Nov 18

It has been a while. I was busy. One of the things that kept me busy was putting together demonstrations for the CEC 2008 in Las Vegas, then delivering them. As an offshoot of that work I have a fair bit of material to share, which will take some time to put together into a form that can be posted in the blog. This piece is the first one.

Whereas Java CAPS 6 supports interaction with the Java MQ infrastructure through the Enterprise Manager, neither OpenESB nor GlassFishESB include the ‘Enterprise’ class functionality found in the Java CAPS ‘classic’, GUI for interaction with the JMS being one of example.

Here is a step-by-step on how to configure Hermes JMS ( for use with Java MQ, distributed as part of the OpenESB, GlassFishESB and Java CAPS 6. <- This link points to the original post.

The updated post, including material from the comments below, is available as HermesJMS_Configuration_for_JavaMQ and should be used instead.

Aug 27

In a number of blog entries I used Oracle 9i as the database against which solutions under discussion were executed. This is dandy for people who have Oracle, which is a payware piece and quite expensive. For these who don’t have Oracle the examples would have been less useful. To remedy this situation, and take advantage of availability of Sun MySQL Community Server as a Free, Open Source software, I resolved to use My SQL in all blog notes, which require a database, which I will be developing from now on. For these who care, MySQL is the third most used RDBMS in the World. Some of the largest web sites in the World use it.See my blog at for discussion of how to obtain, install and configure MySQL Community Server on Windows.

This note discusses how to configure the Java CAPS 6 JDBC eWay (Repository) to connect to the MySQL Community Server both in XA and non-XA mode. In particular, the note points out an additional, critical configuration item that is undocumented and is bound to trip plenty of people. I hope this will save you the time and the trouble of working out for yourself what the correct incantations are.

The entire note is contained in Java CAPS 6 JDBC eWay _Repository_ MySQL Configuration.pdf

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Jun 15

The attached document briefly explores the Encoder aspect of Java CAPS 6/JBI and OpenESB. It walks through the process of creation, deployment and execution of a simple File-to-File integration solution that reads comma-delimited record from a text file, ‘decodes’ then into XML and writes the XML-equivalent records into a file. The project is then extended to ‘encode’ XML records back to CSV format on output.

The focus is the practice of using JBI components not the theory of JBI.

This document addresses the integration solution developers, not developers of Service Engines or Binding Components.

The project uses JBI components only, that’s why it is just as good for OpenESB exploration as it is for Java CAPS 6/JBI exploration.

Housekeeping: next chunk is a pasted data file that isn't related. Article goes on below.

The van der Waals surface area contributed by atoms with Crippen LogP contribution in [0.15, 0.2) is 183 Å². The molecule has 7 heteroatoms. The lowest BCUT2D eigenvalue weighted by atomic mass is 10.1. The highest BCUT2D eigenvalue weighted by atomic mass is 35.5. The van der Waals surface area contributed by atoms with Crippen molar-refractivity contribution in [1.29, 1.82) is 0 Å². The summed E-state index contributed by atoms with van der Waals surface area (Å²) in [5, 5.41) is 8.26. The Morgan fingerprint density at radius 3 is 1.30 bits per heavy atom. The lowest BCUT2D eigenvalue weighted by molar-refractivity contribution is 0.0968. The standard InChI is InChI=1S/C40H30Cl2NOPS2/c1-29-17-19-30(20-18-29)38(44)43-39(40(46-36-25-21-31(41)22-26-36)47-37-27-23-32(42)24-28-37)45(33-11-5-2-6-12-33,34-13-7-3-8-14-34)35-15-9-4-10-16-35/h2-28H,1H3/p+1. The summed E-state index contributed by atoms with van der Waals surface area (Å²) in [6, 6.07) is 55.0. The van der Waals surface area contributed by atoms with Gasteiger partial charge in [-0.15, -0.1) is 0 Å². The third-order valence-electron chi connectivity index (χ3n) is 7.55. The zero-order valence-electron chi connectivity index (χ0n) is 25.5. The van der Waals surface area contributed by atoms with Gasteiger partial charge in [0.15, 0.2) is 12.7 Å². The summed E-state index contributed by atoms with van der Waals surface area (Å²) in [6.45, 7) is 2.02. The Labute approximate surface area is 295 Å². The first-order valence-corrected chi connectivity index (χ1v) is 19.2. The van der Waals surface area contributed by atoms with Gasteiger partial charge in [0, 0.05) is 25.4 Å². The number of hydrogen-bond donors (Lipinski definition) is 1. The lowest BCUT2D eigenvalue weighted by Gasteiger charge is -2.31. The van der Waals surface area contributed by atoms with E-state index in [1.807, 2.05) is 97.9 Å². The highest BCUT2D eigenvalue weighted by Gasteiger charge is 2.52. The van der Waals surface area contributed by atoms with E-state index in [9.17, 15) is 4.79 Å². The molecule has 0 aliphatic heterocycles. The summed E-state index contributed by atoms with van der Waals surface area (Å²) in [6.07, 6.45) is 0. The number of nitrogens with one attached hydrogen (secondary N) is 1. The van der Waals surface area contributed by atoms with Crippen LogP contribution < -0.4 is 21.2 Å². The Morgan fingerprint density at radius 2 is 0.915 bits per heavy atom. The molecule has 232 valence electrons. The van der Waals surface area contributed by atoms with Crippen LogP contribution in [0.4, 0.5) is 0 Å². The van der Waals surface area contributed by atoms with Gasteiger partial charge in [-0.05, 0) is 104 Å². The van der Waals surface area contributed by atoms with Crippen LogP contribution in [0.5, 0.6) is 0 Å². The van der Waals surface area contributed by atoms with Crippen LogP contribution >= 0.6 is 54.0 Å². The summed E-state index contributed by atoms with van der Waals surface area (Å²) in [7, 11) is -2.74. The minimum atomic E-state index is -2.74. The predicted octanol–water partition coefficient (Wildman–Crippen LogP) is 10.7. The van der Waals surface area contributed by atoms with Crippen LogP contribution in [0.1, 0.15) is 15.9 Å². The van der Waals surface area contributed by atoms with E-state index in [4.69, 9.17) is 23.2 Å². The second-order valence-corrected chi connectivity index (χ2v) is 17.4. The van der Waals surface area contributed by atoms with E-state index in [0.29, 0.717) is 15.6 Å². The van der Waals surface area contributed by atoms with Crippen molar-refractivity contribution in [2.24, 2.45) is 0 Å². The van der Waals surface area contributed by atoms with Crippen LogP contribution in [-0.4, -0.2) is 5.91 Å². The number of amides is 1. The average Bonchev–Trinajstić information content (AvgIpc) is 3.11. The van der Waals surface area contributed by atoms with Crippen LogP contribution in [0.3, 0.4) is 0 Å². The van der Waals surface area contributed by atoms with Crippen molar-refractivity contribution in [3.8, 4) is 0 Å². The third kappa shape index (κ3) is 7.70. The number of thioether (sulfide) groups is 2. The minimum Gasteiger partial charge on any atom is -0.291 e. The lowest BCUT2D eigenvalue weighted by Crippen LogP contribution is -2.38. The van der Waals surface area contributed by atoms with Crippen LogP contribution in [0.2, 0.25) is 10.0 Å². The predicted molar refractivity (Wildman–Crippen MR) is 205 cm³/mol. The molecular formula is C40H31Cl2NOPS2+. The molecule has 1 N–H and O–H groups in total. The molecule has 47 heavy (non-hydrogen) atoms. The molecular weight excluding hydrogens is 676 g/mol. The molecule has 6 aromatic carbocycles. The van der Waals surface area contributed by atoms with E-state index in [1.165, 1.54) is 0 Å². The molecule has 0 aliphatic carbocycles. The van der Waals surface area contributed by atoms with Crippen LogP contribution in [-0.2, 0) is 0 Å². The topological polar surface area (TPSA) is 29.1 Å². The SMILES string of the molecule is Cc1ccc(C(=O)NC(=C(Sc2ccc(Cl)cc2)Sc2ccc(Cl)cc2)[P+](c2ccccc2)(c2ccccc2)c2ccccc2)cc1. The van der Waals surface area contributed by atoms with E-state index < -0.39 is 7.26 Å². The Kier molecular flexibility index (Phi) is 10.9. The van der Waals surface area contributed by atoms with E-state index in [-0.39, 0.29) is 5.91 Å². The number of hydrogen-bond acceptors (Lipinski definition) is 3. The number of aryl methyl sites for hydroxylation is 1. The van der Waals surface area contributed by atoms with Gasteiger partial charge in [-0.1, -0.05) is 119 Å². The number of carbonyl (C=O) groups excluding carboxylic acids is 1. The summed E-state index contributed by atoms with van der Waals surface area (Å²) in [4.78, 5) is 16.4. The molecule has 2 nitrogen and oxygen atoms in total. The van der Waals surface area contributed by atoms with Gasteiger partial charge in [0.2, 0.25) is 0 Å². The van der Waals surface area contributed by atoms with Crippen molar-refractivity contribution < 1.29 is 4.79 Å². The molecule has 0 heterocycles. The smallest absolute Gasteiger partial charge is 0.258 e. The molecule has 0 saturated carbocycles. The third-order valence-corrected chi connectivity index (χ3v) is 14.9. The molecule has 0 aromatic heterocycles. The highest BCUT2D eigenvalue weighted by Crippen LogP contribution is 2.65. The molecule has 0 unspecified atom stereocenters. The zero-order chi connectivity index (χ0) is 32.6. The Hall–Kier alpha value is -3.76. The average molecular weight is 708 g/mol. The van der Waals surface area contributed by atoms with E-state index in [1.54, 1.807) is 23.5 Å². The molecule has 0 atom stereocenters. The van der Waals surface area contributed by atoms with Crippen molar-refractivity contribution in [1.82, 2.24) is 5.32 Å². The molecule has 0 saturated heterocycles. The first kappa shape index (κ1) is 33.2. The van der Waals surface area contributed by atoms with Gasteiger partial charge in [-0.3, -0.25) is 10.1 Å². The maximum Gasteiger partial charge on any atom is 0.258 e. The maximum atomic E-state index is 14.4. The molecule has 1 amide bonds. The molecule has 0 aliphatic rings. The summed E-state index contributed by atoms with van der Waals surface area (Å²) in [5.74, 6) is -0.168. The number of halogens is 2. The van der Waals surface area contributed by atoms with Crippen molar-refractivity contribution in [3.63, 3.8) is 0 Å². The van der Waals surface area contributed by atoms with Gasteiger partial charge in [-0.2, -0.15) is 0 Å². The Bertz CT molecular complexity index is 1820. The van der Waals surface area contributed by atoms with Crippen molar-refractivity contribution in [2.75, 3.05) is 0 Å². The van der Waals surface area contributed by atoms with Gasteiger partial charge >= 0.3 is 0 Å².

JBI (Java Business Integration) is not discussed to any great extent. JBI artifact names are used in discussion but not elaborated upon. Explanations are provided where necessary to foster understanding of the mechanics of developing integration solutions using JBI technologies in OpenESB and Java CAPS 6/JBI.

Java CAPS 6 and OpenESB are two of a number of toolkits that implement the JBI specification (JSR 208). When I use an expression like “In JBI …” I actually mean “In JBI as implemented in Java CAPS 6 and OpenESB …”. The same things may well be implemented differently in other JBI toolkits.

Java CAPS 6 “Revenue Release” is used and shown in illustrations. OpenESB can be used instead however the appearance of components shown in illustrations may vary somewhat.

I use Windows to develop these solutions and make no effort to verify that the solutions will run on other platforms.

The complete walkthrough is here.

May 14

A couple of years ago I worked out how to supplement WS-Security infrastructure in Java CAPS 5.1.1 with additional services that WS-Security 1.0 (2004) supports, namely SOAP Message Security, X.509 Certificate Token Profile and Timestamp Token Profile. Together these provide Java CAPS solutions with XML Digital Signatures, XML Encryption, Sun Access Manager-mediated Username-based authentication and Timestamp support.

The attached document is 1 and a half years old. It makes statements about Username Token support in Java CAPS 5.1.1 being broken. Java CAPS 5.1.3 supports Username Token just fine so these statements are no longer true. Java CAPS 5.1.3 U2 adds a mechanism for hooking SOAP envelope handlers into the Java CAPS Web Services framework so what I did and described in the document can now be done differently – perhaps better and more transparently. I have not tried.

This material is provided on request on “all care but no responsibility” basis. Sun Java CAPS Support will not support this and neither will I. JAC-RPC from WSDP 2.0, which is at the heart of the implementation, is deprecated and has long since been replaced by WSIT/JAC-WS/Tango. Still, here it is if anyone is interested.

JCAPS with JWSDP 2.0, Implementing WS-Security_1.1_JCAPS5.1.1.pdf” – discussion paper

Supporting materials are over 40Mb so I can’t post them to the blog. If anyone is interested says so.

Well, someone said so. The archive,, is posted. Please understand that this is “all care and no responsibility” material. I don’t have the time to spend working through issues with individual people. It all worked at the time I put it together and on occasions since. It ought to work for you as well 🙂

Apr 28

Finally, the Java CAPS Book has been spotted in Australia. That means it is available in print in the USA and elsewhere.

Brendan and I will be signing copies at JavaOne in San Francisco for these who care.